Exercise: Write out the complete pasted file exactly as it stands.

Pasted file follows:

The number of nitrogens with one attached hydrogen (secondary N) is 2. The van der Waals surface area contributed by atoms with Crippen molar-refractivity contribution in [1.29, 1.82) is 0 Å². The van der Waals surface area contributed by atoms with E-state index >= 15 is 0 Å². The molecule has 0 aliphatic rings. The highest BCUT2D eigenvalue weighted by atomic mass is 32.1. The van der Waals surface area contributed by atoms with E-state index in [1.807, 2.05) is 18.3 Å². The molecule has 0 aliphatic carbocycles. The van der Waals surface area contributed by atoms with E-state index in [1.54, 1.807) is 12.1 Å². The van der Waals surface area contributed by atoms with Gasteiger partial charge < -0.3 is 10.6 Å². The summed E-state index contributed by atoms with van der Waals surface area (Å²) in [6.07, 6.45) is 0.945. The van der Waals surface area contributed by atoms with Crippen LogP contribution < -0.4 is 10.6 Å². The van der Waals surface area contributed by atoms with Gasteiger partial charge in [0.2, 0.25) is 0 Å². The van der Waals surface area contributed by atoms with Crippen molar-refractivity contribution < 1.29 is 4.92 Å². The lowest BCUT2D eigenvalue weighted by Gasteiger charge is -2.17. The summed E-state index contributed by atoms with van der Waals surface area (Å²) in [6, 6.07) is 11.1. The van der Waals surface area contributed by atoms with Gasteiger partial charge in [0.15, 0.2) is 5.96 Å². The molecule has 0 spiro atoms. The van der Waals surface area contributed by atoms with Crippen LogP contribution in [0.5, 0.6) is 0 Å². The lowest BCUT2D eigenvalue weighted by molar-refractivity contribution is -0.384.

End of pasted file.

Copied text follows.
The number of nitrogens with one attached hydrogen (secondary N) is 2. The van der Waals surface area contributed by atoms with Crippen molar-refractivity contribution in [1.29, 1.82) is 0 Å². The van der Waals surface area contributed by atoms with E-state index >= 15 is 0 Å². The molecule has 0 aliphatic rings. The highest BCUT2D eigenvalue weighted by atomic mass is 32.1. The van der Waals surface area contributed by atoms with E-state index in [1.807, 2.05) is 18.3 Å². The molecule has 0 aliphatic carbocycles. The van der Waals surface area contributed by atoms with E-state index in [1.54, 1.807) is 12.1 Å². The van der Waals surface area contributed by atoms with Gasteiger partial charge < -0.3 is 10.6 Å². The summed E-state index contributed by atoms with van der Waals surface area (Å²) in [6.07, 6.45) is 0.945. The van der Waals surface area contributed by atoms with Crippen LogP contribution < -0.4 is 10.6 Å². The van der Waals surface area contributed by atoms with Gasteiger partial charge in [0.2, 0.25) is 0 Å². The van der Waals surface area contributed by atoms with Crippen molar-refractivity contribution < 1.29 is 4.92 Å². The lowest BCUT2D eigenvalue weighted by Gasteiger charge is -2.17. The summed E-state index contributed by atoms with van der Waals surface area (Å²) in [6, 6.07) is 11.1. The van der Waals surface area contributed by atoms with Gasteiger partial charge in [0.15, 0.2) is 5.96 Å². The molecule has 0 spiro atoms. The van der Waals surface area contributed by atoms with Crippen LogP contribution in [0.5, 0.6) is 0 Å². The lowest BCUT2D eigenvalue weighted by molar-refractivity contribution is -0.384.